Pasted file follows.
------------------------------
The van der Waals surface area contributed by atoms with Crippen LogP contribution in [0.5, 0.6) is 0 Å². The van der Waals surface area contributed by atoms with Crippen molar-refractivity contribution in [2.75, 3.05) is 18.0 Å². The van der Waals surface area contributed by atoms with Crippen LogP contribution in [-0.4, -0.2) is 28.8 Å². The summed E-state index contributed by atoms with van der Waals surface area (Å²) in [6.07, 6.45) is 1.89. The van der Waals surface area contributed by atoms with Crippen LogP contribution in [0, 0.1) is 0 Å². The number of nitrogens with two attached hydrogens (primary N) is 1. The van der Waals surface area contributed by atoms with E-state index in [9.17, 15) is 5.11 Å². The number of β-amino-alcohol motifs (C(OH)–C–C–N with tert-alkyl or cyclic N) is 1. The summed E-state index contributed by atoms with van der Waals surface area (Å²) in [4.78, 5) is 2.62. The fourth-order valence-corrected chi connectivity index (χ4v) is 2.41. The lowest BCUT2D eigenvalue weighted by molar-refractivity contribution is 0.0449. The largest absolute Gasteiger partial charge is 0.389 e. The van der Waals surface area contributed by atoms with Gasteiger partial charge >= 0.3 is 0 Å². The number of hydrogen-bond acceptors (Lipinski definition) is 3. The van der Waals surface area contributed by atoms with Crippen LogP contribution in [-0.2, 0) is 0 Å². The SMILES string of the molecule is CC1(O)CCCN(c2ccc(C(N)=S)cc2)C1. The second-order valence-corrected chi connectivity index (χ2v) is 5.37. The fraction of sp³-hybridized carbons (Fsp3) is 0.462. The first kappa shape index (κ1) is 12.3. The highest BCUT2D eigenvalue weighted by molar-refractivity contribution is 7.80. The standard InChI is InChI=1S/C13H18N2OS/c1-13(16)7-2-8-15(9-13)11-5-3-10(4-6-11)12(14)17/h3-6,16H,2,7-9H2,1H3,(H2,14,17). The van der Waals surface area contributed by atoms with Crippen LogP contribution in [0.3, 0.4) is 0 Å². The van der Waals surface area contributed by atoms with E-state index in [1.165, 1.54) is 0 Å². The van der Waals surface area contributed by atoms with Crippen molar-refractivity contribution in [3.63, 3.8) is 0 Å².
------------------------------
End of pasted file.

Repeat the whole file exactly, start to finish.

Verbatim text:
The van der Waals surface area contributed by atoms with Crippen LogP contribution in [0.5, 0.6) is 0 Å². The van der Waals surface area contributed by atoms with Crippen molar-refractivity contribution in [2.75, 3.05) is 18.0 Å². The van der Waals surface area contributed by atoms with Crippen LogP contribution in [-0.4, -0.2) is 28.8 Å². The summed E-state index contributed by atoms with van der Waals surface area (Å²) in [6.07, 6.45) is 1.89. The van der Waals surface area contributed by atoms with Crippen LogP contribution in [0, 0.1) is 0 Å². The number of nitrogens with two attached hydrogens (primary N) is 1. The van der Waals surface area contributed by atoms with E-state index in [9.17, 15) is 5.11 Å². The number of β-amino-alcohol motifs (C(OH)–C–C–N with tert-alkyl or cyclic N) is 1. The summed E-state index contributed by atoms with van der Waals surface area (Å²) in [4.78, 5) is 2.62. The fourth-order valence-corrected chi connectivity index (χ4v) is 2.41. The lowest BCUT2D eigenvalue weighted by molar-refractivity contribution is 0.0449. The largest absolute Gasteiger partial charge is 0.389 e. The van der Waals surface area contributed by atoms with Gasteiger partial charge >= 0.3 is 0 Å². The number of hydrogen-bond acceptors (Lipinski definition) is 3. The van der Waals surface area contributed by atoms with Crippen LogP contribution in [-0.2, 0) is 0 Å². The SMILES string of the molecule is CC1(O)CCCN(c2ccc(C(N)=S)cc2)C1. The second-order valence-corrected chi connectivity index (χ2v) is 5.37. The fraction of sp³-hybridized carbons (Fsp3) is 0.462. The first kappa shape index (κ1) is 12.3. The highest BCUT2D eigenvalue weighted by molar-refractivity contribution is 7.80. The standard InChI is InChI=1S/C13H18N2OS/c1-13(16)7-2-8-15(9-13)11-5-3-10(4-6-11)12(14)17/h3-6,16H,2,7-9H2,1H3,(H2,14,17). The van der Waals surface area contributed by atoms with Crippen LogP contribution in [0.3, 0.4) is 0 Å². The van der Waals surface area contributed by atoms with E-state index in [1.165, 1.54) is 0 Å². The van der Waals surface area contributed by atoms with Crippen molar-refractivity contribution in [3.63, 3.8) is 0 Å².